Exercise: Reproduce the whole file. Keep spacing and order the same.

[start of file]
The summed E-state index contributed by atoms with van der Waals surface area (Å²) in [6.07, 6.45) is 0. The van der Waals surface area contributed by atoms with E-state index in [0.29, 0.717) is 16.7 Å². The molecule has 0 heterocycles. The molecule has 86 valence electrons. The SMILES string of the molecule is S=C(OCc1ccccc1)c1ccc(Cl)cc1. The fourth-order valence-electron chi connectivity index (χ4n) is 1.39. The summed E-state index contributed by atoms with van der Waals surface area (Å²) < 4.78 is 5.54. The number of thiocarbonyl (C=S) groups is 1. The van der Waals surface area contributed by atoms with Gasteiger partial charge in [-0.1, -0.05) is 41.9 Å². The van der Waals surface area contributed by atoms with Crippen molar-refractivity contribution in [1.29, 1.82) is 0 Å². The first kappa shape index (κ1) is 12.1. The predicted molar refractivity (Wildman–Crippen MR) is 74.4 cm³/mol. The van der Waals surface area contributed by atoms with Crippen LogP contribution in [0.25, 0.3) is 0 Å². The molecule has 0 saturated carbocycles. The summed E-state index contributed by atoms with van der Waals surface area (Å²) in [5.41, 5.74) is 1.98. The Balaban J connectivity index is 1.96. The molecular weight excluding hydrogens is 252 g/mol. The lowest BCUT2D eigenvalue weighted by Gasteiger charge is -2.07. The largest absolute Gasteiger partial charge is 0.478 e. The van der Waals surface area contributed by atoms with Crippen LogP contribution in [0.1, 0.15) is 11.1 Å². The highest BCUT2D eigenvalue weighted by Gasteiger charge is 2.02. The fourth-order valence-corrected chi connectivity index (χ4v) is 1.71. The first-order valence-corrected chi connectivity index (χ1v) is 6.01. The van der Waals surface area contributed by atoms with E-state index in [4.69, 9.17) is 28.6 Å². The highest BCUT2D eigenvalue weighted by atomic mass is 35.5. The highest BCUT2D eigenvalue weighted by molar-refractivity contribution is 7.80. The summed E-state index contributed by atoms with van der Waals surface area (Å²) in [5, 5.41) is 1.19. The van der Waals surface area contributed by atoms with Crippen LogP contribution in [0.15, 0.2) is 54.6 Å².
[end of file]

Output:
The summed E-state index contributed by atoms with van der Waals surface area (Å²) in [6.07, 6.45) is 0. The van der Waals surface area contributed by atoms with E-state index in [0.29, 0.717) is 16.7 Å². The molecule has 0 heterocycles. The molecule has 86 valence electrons. The SMILES string of the molecule is S=C(OCc1ccccc1)c1ccc(Cl)cc1. The fourth-order valence-electron chi connectivity index (χ4n) is 1.39. The summed E-state index contributed by atoms with van der Waals surface area (Å²) < 4.78 is 5.54. The number of thiocarbonyl (C=S) groups is 1. The van der Waals surface area contributed by atoms with Gasteiger partial charge in [-0.1, -0.05) is 41.9 Å². The van der Waals surface area contributed by atoms with Crippen molar-refractivity contribution in [1.29, 1.82) is 0 Å². The first kappa shape index (κ1) is 12.1. The predicted molar refractivity (Wildman–Crippen MR) is 74.4 cm³/mol. The van der Waals surface area contributed by atoms with Crippen LogP contribution in [0.25, 0.3) is 0 Å². The molecule has 0 saturated carbocycles. The summed E-state index contributed by atoms with van der Waals surface area (Å²) in [5.41, 5.74) is 1.98. The Balaban J connectivity index is 1.96. The molecular weight excluding hydrogens is 252 g/mol. The lowest BCUT2D eigenvalue weighted by Gasteiger charge is -2.07. The largest absolute Gasteiger partial charge is 0.478 e. The van der Waals surface area contributed by atoms with Crippen LogP contribution in [0.1, 0.15) is 11.1 Å². The highest BCUT2D eigenvalue weighted by Gasteiger charge is 2.02. The fourth-order valence-corrected chi connectivity index (χ4v) is 1.71. The first-order valence-corrected chi connectivity index (χ1v) is 6.01. The van der Waals surface area contributed by atoms with E-state index in [4.69, 9.17) is 28.6 Å². The highest BCUT2D eigenvalue weighted by atomic mass is 35.5. The highest BCUT2D eigenvalue weighted by molar-refractivity contribution is 7.80. The summed E-state index contributed by atoms with van der Waals surface area (Å²) in [5, 5.41) is 1.19. The van der Waals surface area contributed by atoms with Crippen LogP contribution in [0.15, 0.2) is 54.6 Å².